Part of the narrative of Lin exceptionalism has focused on how he has overcome racism and bigotry during his meteoric rise. His Harvard-to-riches story, his struggle to garner acceptance and an opportunity, reflects anti-Asian prejudice that led teams and fellow competitors to underestimate him. According to Pablo Tore, “the Kansases and Kentuckys, however, didn’t exactly knock down … Only four schools responded. Out of the Pac-10, Lin recalls, UCLA ‘wasn’t interested,’ Stanford was ‘fake interested,’ and during a visit to Cal a staffer ‘called me ‘Ron.’” Lin specifically has cited racial stereotypes as an impediment to his recruitment: “I think in America, basketball is predominantly for, you know, black and white people. And so, I think it is just, yeah, I mean, I guess people aren’t used to it and people don’t expect it,” he noted during an NPR interview, “In general Asian-Americans are seen or looked down upon on the basketball court.”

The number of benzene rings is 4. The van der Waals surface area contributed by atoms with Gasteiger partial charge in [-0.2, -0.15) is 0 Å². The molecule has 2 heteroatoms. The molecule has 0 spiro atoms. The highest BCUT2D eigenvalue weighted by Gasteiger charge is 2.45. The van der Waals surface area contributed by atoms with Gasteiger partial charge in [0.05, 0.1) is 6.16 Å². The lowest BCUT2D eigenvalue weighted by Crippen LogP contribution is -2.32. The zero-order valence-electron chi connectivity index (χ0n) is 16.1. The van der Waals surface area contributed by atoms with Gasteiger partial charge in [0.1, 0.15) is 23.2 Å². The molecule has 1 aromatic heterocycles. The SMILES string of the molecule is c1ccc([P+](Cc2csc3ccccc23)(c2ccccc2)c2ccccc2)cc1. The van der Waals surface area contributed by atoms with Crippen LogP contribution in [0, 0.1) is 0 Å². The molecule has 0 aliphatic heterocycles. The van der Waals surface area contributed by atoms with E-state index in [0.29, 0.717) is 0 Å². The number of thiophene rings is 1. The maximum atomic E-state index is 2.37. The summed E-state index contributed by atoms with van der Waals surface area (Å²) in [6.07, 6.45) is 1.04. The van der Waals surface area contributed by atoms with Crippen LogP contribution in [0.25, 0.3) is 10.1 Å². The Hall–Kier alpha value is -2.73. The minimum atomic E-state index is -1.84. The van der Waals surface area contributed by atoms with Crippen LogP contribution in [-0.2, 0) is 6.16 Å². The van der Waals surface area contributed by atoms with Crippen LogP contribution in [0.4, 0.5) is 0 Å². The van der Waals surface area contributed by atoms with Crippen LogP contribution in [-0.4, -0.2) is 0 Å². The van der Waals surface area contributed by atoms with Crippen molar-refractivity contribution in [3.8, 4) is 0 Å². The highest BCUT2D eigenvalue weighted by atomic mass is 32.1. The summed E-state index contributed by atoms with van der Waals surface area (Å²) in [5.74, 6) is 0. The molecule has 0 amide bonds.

Through his career, he has experienced prejudice from fans, who have yelled “wonton soup,” “sweet and sour pork,” “to play the orchestra,” “beef and broccoli” and “sweet and sour chicken” in his direction. He has been called a “Chinese import” while others have demanded that he “Go back to China.” The narrative of Lin exceptionalism, one that cites racism and prejudice, as yet another obstacle overcome is emblematic of the power of the constructed narrative surrounding LinThe Jeremy Lin story (coming to theater near you) is evident in the ways in which media narratives are used to convey racial and national meaning, the ways in which he has been ideologically marked, and the ways in which they have been used by the NBA and sport media to attract Asian and Asian American fans throughout the Diaspora. “In the era of globalization, the Phantom of race is articulated not through the body of the NBA’s black majority, but in the event of the minority athlete, who is not white but Asian,” writes Grant Farred in his thoughtful discussion of Yao Ming, race, and the globalization of the NBA. “‘Asian-ness’ has often located Asian Americans outside of African-American Blackness, which is to say, ‘above” African Americans in the racial economy.